17   34ms     0/ 100 =  0%     0/ 100 =  0%  72.14.233.79
0/ 100 =  0%   |
18   39ms     0/ 100 =  0%     0/ 100 =  0%  216.239.43.34
1/ 100 =  1%   |
19   35ms     1/ 100 =  1%     0/ 100 =  0%  nf-in-f104.google.com [64.233.183.104]
Trace complete.

So what is the output showing?

In this case I’m loosing 2% of packets getting to my service-provider-pe-router-01 and a further 3% at one of the later hops (probably a network interconnect) later down the chain.

When PathPing is executed, first section shows the route for the traffic, as would be shown by Tracert.

PathPing then displays a busy message which will vary based on 25 seconds per hop to the destination, during which time it will gather information from all the routers previously listed and from the links between them. At the end of this period, it displays the test results.

The two rightmost columns — “This Node/Link Lost/Sent=%” and “Address” — contain the most useful information.

The loss rates displayed for the links (marked as a “|” in the rightmost column) indicate losses of packets being forwarded along the path. This loss indicates link congestion. The loss rates displayed for routers (indicated by their IP addresses in the rightmost column) indicate that those routers’ CPUs or packet buffers might be overloaded. These congested routers might also be a factor in end-to-end problems, especially if packets are forwarded by software routers.
Loss Calculation

The raw data that PathPing obtains describes how many ICMP Echo Requests are lost between the source and an intermediate router. The diagram below shows how PathPing estimates the per-hop loss statistics. While at first this calculation might seem trivial, it is complicated by differences between the forwarding code path and the code path taken in responding to ping packets (ICMP Echo Requests/Replies).

The horizontal lines indicate the “fast path” of a router, which is taken by packets that are not sent to or from the local computer. That is, the fast path is the code path taken by transit packets that require no special processing other than forwarding, and is highly optimized for such packets.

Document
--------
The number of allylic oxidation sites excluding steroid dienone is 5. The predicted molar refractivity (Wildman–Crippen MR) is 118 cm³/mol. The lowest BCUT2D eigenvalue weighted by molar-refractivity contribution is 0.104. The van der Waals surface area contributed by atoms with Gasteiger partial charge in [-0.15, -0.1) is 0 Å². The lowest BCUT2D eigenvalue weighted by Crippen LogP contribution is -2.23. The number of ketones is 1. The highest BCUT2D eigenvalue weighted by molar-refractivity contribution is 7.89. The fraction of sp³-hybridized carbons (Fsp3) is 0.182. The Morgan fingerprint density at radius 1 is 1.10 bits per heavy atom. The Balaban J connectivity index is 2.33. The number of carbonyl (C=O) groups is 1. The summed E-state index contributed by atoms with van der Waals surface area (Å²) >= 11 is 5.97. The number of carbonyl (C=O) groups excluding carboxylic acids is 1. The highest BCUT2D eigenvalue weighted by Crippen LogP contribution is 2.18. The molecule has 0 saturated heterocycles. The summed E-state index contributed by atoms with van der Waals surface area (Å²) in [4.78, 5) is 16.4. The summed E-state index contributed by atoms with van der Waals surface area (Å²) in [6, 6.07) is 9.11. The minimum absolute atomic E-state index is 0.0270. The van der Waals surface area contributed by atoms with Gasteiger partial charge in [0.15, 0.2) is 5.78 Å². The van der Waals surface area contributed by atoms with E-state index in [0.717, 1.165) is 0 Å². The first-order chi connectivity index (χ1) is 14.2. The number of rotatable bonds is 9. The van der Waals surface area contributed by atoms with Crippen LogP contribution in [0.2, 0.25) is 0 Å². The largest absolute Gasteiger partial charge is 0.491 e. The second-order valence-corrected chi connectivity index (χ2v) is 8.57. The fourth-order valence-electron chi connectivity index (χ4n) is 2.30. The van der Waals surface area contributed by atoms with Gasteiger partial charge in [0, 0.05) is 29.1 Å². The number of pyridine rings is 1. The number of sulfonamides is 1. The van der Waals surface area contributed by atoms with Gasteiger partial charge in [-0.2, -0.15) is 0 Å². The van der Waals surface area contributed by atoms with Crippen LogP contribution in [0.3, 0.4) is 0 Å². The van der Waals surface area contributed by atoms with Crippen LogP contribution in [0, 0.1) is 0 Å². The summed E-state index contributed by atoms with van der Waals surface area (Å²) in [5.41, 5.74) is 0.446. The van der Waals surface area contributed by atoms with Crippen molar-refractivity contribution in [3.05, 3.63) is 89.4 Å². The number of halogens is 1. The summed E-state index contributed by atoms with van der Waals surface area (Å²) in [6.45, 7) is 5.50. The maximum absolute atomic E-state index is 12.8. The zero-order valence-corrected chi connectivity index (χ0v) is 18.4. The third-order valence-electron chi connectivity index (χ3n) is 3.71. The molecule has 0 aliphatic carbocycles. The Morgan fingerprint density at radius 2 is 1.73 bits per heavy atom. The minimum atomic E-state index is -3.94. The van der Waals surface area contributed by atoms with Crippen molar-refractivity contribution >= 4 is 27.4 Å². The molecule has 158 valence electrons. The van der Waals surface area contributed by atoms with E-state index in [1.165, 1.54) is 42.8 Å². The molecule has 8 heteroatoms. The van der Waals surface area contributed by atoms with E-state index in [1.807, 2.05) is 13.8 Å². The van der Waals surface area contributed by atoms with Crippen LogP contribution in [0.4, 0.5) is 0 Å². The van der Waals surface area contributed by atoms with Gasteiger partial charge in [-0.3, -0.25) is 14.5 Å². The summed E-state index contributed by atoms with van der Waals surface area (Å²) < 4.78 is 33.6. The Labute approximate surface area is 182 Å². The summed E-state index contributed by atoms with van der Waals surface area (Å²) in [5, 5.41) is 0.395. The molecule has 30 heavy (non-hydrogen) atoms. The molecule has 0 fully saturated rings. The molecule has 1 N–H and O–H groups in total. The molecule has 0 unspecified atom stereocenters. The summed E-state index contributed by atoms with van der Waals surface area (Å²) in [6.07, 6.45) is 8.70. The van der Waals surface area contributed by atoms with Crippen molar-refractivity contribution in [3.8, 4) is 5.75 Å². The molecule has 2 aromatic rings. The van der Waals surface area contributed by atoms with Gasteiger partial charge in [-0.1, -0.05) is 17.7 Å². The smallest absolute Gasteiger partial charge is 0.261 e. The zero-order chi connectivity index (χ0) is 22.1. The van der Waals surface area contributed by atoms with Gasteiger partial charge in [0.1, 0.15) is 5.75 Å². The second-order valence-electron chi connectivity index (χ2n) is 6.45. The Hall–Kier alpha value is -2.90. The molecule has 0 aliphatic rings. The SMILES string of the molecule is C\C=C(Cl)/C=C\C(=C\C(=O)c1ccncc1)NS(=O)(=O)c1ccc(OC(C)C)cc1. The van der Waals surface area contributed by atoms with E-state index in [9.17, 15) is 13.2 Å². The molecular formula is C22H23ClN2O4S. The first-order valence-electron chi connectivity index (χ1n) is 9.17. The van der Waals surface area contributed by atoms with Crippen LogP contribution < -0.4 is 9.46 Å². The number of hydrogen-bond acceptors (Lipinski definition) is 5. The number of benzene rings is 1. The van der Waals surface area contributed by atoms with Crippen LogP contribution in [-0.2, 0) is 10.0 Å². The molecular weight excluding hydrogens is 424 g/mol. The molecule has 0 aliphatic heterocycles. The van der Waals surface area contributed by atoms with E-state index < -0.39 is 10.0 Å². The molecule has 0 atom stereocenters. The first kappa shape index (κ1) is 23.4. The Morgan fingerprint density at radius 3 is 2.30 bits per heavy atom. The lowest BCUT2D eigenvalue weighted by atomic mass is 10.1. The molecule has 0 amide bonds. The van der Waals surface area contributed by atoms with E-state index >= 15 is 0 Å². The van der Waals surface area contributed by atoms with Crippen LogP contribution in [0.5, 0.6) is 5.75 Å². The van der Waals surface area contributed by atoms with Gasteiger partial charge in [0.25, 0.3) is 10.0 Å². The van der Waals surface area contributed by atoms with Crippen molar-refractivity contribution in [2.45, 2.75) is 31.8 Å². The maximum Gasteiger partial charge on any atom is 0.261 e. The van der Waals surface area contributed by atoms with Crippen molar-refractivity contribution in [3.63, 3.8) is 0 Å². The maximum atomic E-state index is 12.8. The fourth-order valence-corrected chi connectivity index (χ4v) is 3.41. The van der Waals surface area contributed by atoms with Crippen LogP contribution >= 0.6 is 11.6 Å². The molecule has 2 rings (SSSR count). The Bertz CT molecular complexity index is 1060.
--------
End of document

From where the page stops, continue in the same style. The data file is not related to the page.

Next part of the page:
In the diagram, the vertical lines indicate the extra processing taken when an ICMP Echo Request is sent to the local computer. This kicks it out of the fast path and delivers it to an ICMP module (often using separate queues and processors). Assuming no packets are dropped due to queue overflows, the ICMP module then generates an ICMP Echo Reply, which is forwarded back to the original sender.

Since packet loss can occur in the path indicated by the vertical lines (but such loss does not necessarily imply loss on the horizontal forwarding path itself), the raw numbers obtained from pings do not by themselves determine end-to-end packet loss. For example, pinging an intermediate router might create a 10 percent loss even though no end-to-end packet loss is occurring. PathPing’s algorithm uses the change in values from hop-to-hop to estimate actual per hop loss rather than losses in the higher-level router components. This actual per hop loss is the result provided in the “This Node/Link” column of the final PathPing report.

Posted on July 4, 2011, in Networking, Technology. Bookmark the permalink. 2 Comments.

  1. How it calculates the This node/link losses? I didn’t got ya very well, I know that it sends icmp echo requests but how do I know that per hop loss ?

    • I believe it does a comparison from source to each hop one after another. If the loss rate jumps up between say the 5th and 6th hops. Not sure how that might affect hops later in the chain tho.

Leave a Reply